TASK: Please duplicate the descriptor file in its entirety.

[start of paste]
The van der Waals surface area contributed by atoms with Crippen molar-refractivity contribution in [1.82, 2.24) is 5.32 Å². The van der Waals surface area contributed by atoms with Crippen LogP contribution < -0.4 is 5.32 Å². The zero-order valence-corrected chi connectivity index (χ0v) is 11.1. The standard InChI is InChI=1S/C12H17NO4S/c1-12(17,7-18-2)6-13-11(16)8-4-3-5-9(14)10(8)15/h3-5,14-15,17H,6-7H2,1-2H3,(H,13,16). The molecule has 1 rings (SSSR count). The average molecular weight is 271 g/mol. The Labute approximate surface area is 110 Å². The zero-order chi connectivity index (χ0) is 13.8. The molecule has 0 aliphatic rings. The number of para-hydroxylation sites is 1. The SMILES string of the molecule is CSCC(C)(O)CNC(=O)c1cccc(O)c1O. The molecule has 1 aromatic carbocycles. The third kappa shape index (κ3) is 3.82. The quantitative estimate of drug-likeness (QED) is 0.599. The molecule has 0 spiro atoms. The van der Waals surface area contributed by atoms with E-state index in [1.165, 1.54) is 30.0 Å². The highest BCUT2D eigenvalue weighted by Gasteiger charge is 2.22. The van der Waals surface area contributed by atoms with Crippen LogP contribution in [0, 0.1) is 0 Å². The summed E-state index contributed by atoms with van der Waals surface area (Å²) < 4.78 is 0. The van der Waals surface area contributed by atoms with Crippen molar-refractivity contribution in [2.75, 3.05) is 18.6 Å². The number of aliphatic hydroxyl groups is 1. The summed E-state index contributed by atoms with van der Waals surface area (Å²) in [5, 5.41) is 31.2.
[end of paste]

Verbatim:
The van der Waals surface area contributed by atoms with Crippen molar-refractivity contribution in [1.82, 2.24) is 5.32 Å². The van der Waals surface area contributed by atoms with Crippen LogP contribution < -0.4 is 5.32 Å². The zero-order valence-corrected chi connectivity index (χ0v) is 11.1. The standard InChI is InChI=1S/C12H17NO4S/c1-12(17,7-18-2)6-13-11(16)8-4-3-5-9(14)10(8)15/h3-5,14-15,17H,6-7H2,1-2H3,(H,13,16). The molecule has 1 rings (SSSR count). The average molecular weight is 271 g/mol. The Labute approximate surface area is 110 Å². The zero-order chi connectivity index (χ0) is 13.8. The molecule has 0 aliphatic rings. The number of para-hydroxylation sites is 1. The SMILES string of the molecule is CSCC(C)(O)CNC(=O)c1cccc(O)c1O. The molecule has 1 aromatic carbocycles. The third kappa shape index (κ3) is 3.82. The quantitative estimate of drug-likeness (QED) is 0.599. The molecule has 0 spiro atoms. The van der Waals surface area contributed by atoms with E-state index in [1.165, 1.54) is 30.0 Å². The highest BCUT2D eigenvalue weighted by Gasteiger charge is 2.22. The van der Waals surface area contributed by atoms with Crippen LogP contribution in [0, 0.1) is 0 Å². The summed E-state index contributed by atoms with van der Waals surface area (Å²) < 4.78 is 0. The van der Waals surface area contributed by atoms with Crippen molar-refractivity contribution in [2.75, 3.05) is 18.6 Å². The number of aliphatic hydroxyl groups is 1. The summed E-state index contributed by atoms with van der Waals surface area (Å²) in [5, 5.41) is 31.2.